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Unspeakable

The Autobiography
Narrated by: John Bercow
Length: 18 hrs and 23 mins
4.5 out of 5 stars (28 ratings)

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Summary

Unspeakable is John Bercow's characteristically forthright and incisive account of his unique vantagepoint into British politics. Containing verdicts on many of the leading figures of this era, from Tony Blair to David Cameron, Theresa May, and Boris Johnson, Bercow explores and explains the ways in which he has sought to democratise the business of Parliament, using the Speakership to champion the rights of backbench MPs and hold the government to account.

In his own words, 'I made friends and enemies alike, but from start to finish I sought to do the right, rather than the convenient, thing and to be a decent public servant.' From the start, Bercow tackles head-on his regretted fascination with definably right-wing attitudes and describes his inexorable march to more progressive thinking since his election as Member of Parliament for Buckingham in 1997. It is essential listening for anyone interested in the business of politics and how our democracy is - or should be - run, with fascinating insights into Bercow's family background and early interest in politics.

When Bercow retired as Speaker of the House of Commons on 31st October, he had become one of the most recognisable and iconoclastic figures in British politics, and had created a vacancy of huge importance. As Speaker since 2009 he had a ringside seat during one of the most febrile periods in modern British history, presiding over the Commons while it had to contend with key issues such as austerity in the light of the financial crisis; the coalition government between the Conservatives and Liberal Democrats; and of course the most intractable problem of all - how to deliver on the 2016 referendum decision that Britain should leave the EU.

PLEASE NOTE: When you purchase this title, the accompanying reference material will be available in your Library section along with the audio on our Desktop Site.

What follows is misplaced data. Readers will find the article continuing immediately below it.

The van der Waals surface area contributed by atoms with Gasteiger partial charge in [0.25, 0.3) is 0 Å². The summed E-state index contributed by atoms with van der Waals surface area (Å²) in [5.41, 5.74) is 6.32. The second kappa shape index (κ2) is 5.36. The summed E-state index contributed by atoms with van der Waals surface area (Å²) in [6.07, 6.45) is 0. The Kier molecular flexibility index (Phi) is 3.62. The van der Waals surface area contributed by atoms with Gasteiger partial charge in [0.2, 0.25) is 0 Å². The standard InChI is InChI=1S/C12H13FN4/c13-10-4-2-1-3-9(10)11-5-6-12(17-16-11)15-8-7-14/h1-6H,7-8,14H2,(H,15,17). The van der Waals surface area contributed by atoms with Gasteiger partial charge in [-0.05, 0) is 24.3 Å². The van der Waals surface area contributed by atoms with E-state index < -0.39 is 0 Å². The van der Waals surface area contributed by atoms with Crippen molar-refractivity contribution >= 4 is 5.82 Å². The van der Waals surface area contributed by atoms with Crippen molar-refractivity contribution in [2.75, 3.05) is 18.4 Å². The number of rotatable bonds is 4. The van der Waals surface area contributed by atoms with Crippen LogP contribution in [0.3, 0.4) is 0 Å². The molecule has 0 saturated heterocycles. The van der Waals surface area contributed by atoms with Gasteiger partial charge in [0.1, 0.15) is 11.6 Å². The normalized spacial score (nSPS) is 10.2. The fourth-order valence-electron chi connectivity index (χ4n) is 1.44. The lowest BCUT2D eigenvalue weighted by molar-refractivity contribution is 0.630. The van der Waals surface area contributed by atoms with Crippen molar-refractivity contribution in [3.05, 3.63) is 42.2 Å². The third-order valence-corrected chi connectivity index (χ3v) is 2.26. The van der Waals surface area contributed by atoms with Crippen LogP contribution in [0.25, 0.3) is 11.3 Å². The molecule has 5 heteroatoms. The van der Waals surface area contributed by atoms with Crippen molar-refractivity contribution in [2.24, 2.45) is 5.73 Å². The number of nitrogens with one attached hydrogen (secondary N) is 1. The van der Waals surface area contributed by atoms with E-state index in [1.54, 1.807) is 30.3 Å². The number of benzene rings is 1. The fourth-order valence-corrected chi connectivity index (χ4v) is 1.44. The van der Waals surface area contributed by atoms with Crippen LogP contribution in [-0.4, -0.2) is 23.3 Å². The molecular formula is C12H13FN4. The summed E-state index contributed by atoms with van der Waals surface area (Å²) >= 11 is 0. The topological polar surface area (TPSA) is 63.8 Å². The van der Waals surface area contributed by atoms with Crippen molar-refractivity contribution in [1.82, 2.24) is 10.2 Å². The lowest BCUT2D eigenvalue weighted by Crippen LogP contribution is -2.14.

©2020 John Bercow (P)2020 Orion Publishing Group

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Pompous

I had a relatively positive view of John Burcow before listening to this autobiography. Having watched his performance as speaker, I found it in enlivening and amusing. Although I had read about the allegations of bullying, I had reached no particular judgement, and if anything, was a little sceptical about it. This book however has changed my mind substantially and not in the way Bercow likely intended. This book has neither substance nor humour. It is self congratulatory and overwhelmingly pompous. He assassinates the characters of his fellow MPs, not by reference to their acts, but by pronouncing judgement on their numerous character flaws as he sees them. He clearly loathes his Conservative colleagues and yet has chosen to stay in the Conservative party. He has hardly a bad word to say about any labour MP and has a great love for Corbyn. This stand is strange until you consider his ambition to join the House of Lords and his reliance on labour support to do so. It is transparently disingenuous. Overall, this book read as spiteful payback against those he sees as his enemies. I was fully prepared to be entertained by an irreverent and eccentric account, and assumed that Bercow’s bluster hid intellect and quirky charm. I’m afraid that this biography shows but there is little substance beneath the superficial bonhomie and a great desire for power and control. Not a pleasant read in any way.